Bobcats in NJ?
Anything is possible though. Consider yourself lucky if you're sure it was a bobcat.
F&W would like to know: Report all bobcat sightings to the NJ Division of Fish and Wildlife's Endangered and Nongame Species Program by calling 908-735-8975.
I’ve only thought of them as being bigger that a cat but still a smallish critter. From what I’ve found online, a forty-pounder may have been eating his share of 25lb Jack Russell terriers—maybe, but I wouldn’t be too sure about this either.
I had thought that I had seen a gray fox once while gunning. It might have been a "gray" red fox. They aren't necessarily always red.
I just learned to check the tip to tell the tale. This is to say the tip of the tail is white on the red fox. The tip of the tail on a gray fox is black.
Your neighbor probably saw a coyote...not a grey fox. We don't have grey fox in NJ as far as I know. Coyotes are everywhere in the pine barrons and are thick in the Toms River/Brick area. Hunter freinds of mine shoot them all the time. Go out to Warren Grove around 4am-5am, you'll hear them howling away.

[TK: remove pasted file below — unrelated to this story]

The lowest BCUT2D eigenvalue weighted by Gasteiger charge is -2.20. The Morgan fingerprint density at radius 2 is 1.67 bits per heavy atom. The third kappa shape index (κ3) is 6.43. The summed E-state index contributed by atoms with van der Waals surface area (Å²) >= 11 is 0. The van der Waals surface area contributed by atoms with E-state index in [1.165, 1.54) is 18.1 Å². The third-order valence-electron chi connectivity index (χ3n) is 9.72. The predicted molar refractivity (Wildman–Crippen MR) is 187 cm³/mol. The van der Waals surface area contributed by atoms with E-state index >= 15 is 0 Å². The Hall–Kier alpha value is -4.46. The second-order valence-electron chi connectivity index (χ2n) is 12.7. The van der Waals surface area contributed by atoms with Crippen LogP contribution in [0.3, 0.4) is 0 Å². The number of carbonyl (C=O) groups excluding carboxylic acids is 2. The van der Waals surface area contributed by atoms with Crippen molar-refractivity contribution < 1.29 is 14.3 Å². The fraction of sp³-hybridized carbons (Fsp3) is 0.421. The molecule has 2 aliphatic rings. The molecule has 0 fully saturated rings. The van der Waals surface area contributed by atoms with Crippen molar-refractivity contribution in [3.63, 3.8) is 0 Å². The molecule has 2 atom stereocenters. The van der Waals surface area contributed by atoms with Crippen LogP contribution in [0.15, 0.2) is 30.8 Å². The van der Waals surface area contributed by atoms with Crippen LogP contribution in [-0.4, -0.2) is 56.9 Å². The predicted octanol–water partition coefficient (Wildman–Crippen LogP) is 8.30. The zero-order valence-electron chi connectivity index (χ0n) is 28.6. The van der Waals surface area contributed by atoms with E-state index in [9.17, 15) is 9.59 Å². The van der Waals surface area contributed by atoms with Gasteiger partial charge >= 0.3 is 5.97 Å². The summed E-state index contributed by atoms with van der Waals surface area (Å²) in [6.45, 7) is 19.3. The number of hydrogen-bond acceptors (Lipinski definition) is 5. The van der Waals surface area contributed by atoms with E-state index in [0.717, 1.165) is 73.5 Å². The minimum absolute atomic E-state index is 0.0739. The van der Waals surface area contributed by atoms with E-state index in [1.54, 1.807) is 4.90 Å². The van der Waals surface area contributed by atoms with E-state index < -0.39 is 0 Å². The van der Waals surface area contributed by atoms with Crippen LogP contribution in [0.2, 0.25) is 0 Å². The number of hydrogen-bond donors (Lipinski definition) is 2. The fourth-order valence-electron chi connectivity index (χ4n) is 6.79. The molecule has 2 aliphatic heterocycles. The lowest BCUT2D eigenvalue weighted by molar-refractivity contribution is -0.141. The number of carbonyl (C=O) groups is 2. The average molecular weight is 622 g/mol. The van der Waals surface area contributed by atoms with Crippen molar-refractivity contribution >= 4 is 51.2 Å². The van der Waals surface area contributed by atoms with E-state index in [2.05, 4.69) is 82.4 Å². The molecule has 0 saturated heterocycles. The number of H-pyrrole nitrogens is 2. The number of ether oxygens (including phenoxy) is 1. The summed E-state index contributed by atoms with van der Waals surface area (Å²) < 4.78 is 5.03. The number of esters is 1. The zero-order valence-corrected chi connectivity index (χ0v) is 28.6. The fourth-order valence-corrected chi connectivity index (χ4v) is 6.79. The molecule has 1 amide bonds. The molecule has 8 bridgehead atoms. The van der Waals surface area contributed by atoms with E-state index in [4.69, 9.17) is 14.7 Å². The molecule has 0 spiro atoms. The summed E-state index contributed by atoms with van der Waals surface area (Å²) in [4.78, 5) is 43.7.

Coyote huh? That's interesting. I'll have to keep an eye out for it. I guess this would explain the lack of rabbits. I usually see lots but I've only seen a few this year. Guess I have to worry about this now when I'm in my backyard with my telescope.
Just square off with one like the opening scene from 300.... Lol
Gray Fox in NJ (info. from the NJ Division of Fish and Wildlife):
There are two species of foxes found in New Jersey: the red fox (Vulpes vulpes) and the gray fox (Urocyon cinereoargenteus). While the gray fox is known to be native to the state, there is some dispute regarding the red fox. If red foxes were native to New Jersey during early colonial times, the animals were not abundant. Today, both species are present throughout the state. Both are classified as game species and are valuable furbearersand have both hunting and trapping seasons.
Conflicting records and a presumed difference between the native red fox and the introduced European red fox caused confusion concerning early accounts regarding the distribution
and introduction of the red fox in North America. A few accounts have assumed that there was no native race of red foxes, whereas others maintain that introductions were limited in scope, although introductions were undoubtedly made at several sites.